I have this composition among my papers to this day, and I have often read it over, and altho based on erroneous premises it contains about the best argument I have ever heard on this subject, The error consists in taking it for granted that the people are not qualified for self Government & of course ought never to exercise their Sovereign power to instruct or correct their public servants--This presumption at once destroys all the principles of the Revolution, Mr. Breckenridge so understood it, and such is my own opinion--

I had applied myself so close to my studies that I felt its effects on my health as well as a dull pain in my left Breast, my mind was kept on full streach I concluded to take more time for exercise, Mr. Allin & myself had written rules for our studies, and I also drew up rules for my future life--which I will give in their proper place,--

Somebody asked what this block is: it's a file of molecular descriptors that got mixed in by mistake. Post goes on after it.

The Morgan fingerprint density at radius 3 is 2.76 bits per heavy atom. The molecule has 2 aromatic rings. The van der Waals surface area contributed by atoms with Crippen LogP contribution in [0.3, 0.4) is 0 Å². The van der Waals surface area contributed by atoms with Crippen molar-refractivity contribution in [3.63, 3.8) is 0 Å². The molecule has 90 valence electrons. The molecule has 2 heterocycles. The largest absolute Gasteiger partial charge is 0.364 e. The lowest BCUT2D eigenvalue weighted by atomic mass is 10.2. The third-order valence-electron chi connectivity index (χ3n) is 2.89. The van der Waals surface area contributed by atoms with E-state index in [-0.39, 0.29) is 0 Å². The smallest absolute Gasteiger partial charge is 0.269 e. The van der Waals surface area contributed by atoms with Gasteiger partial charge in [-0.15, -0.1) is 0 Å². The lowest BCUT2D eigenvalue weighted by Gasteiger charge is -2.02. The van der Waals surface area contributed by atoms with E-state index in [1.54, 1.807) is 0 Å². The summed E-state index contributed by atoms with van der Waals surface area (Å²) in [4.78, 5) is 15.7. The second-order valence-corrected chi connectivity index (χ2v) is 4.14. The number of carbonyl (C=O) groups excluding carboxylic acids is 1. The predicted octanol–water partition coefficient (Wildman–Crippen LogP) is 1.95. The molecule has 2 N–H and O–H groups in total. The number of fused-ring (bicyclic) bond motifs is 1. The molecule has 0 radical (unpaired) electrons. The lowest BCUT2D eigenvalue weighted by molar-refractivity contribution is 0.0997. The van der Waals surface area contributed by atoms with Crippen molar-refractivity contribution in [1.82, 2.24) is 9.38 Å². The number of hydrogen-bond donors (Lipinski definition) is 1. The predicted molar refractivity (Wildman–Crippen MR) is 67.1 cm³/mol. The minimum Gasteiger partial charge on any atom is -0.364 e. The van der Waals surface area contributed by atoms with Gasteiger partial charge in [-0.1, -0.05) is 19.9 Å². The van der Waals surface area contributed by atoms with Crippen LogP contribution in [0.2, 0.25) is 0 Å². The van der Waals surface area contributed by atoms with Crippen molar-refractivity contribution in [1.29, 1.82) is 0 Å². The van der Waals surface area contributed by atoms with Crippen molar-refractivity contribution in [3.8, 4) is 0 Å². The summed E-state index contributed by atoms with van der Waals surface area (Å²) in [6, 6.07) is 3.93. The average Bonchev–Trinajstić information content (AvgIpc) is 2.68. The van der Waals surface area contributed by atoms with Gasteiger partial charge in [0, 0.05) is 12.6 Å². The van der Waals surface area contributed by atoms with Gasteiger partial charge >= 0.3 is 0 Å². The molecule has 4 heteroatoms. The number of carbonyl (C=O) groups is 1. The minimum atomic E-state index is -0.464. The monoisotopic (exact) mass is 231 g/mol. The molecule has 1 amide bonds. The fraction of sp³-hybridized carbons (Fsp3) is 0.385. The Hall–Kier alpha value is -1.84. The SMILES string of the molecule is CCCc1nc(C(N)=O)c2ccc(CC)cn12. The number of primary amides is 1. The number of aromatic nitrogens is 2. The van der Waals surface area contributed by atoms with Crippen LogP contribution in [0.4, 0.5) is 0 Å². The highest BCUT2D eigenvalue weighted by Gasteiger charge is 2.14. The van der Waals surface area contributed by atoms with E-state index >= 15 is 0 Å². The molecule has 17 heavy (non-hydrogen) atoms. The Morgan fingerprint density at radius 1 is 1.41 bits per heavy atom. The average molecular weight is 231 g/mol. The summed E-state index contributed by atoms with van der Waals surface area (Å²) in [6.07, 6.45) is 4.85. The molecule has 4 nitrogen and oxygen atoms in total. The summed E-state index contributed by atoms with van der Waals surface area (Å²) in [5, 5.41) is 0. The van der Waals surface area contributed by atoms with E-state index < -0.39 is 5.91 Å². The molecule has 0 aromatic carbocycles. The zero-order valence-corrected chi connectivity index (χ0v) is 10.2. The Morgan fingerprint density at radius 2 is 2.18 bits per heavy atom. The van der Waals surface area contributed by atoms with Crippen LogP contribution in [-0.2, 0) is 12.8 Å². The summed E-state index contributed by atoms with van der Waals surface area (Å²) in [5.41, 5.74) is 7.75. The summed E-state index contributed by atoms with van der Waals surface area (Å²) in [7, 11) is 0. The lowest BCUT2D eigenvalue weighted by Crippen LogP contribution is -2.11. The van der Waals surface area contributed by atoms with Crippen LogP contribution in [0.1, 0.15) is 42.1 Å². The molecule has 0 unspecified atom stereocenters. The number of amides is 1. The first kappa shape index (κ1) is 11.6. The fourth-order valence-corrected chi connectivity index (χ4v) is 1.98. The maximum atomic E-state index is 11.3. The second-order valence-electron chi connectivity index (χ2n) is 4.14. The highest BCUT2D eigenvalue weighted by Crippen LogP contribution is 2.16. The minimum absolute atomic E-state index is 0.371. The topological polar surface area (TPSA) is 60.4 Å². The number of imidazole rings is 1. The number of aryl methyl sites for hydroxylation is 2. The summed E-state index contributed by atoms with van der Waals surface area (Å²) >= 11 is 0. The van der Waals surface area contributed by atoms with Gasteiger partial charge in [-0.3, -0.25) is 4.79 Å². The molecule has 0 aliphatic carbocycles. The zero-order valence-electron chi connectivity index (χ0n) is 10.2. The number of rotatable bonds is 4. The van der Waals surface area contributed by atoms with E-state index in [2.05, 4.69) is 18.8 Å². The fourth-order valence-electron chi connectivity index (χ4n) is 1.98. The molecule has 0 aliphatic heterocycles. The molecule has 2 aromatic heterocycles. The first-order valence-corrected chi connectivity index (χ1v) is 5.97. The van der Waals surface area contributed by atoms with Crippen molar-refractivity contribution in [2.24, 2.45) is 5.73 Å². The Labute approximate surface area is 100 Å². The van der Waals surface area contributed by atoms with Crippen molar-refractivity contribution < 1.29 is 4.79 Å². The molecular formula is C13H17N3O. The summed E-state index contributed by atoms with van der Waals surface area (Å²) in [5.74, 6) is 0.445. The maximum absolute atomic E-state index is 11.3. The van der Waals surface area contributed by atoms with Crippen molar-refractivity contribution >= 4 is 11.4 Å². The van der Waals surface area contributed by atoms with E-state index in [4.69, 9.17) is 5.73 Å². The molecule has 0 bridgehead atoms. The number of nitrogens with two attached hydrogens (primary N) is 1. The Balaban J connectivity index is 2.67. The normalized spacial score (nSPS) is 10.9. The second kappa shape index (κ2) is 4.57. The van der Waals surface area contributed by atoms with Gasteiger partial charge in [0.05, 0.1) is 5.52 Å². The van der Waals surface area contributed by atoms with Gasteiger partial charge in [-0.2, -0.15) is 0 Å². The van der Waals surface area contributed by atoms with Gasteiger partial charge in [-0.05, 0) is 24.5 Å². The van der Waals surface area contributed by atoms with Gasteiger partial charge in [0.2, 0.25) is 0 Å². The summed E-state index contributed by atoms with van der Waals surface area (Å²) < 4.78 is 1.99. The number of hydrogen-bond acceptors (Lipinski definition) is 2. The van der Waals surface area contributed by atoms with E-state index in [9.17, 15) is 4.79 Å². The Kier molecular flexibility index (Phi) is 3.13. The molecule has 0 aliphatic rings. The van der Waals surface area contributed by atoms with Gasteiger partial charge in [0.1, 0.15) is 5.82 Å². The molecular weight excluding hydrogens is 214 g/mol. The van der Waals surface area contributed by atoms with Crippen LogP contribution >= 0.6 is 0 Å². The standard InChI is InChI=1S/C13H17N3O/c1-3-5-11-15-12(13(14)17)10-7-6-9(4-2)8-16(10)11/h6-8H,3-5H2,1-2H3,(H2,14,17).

In September 1800 I rode over to my Brothers for some papers connected with our land suit for Mr. Breckenridge got the papers & returned after remaining one day, I was unwell and in a fair way of becoming dispectic as I could scarcely eat any thing I however did not permit myself to neglect my reading, I had my regular hours for reading, music &c I had attended to Music having attended a Singing School when I lived in Lexington in 1797, kept by a Mr. Chain, also attended two quarters in 1798 kept by Mr. Joshua L. Wilson, as a means of aiding his education an din 1799 To a Mr. Ewing while I lived in Danville which had given me a taste for vocal music, which I indulged in every evening from sunset until dark--I was unwell for several weeks, my stomach was finally restored by eating some common wild grapes and abstinence--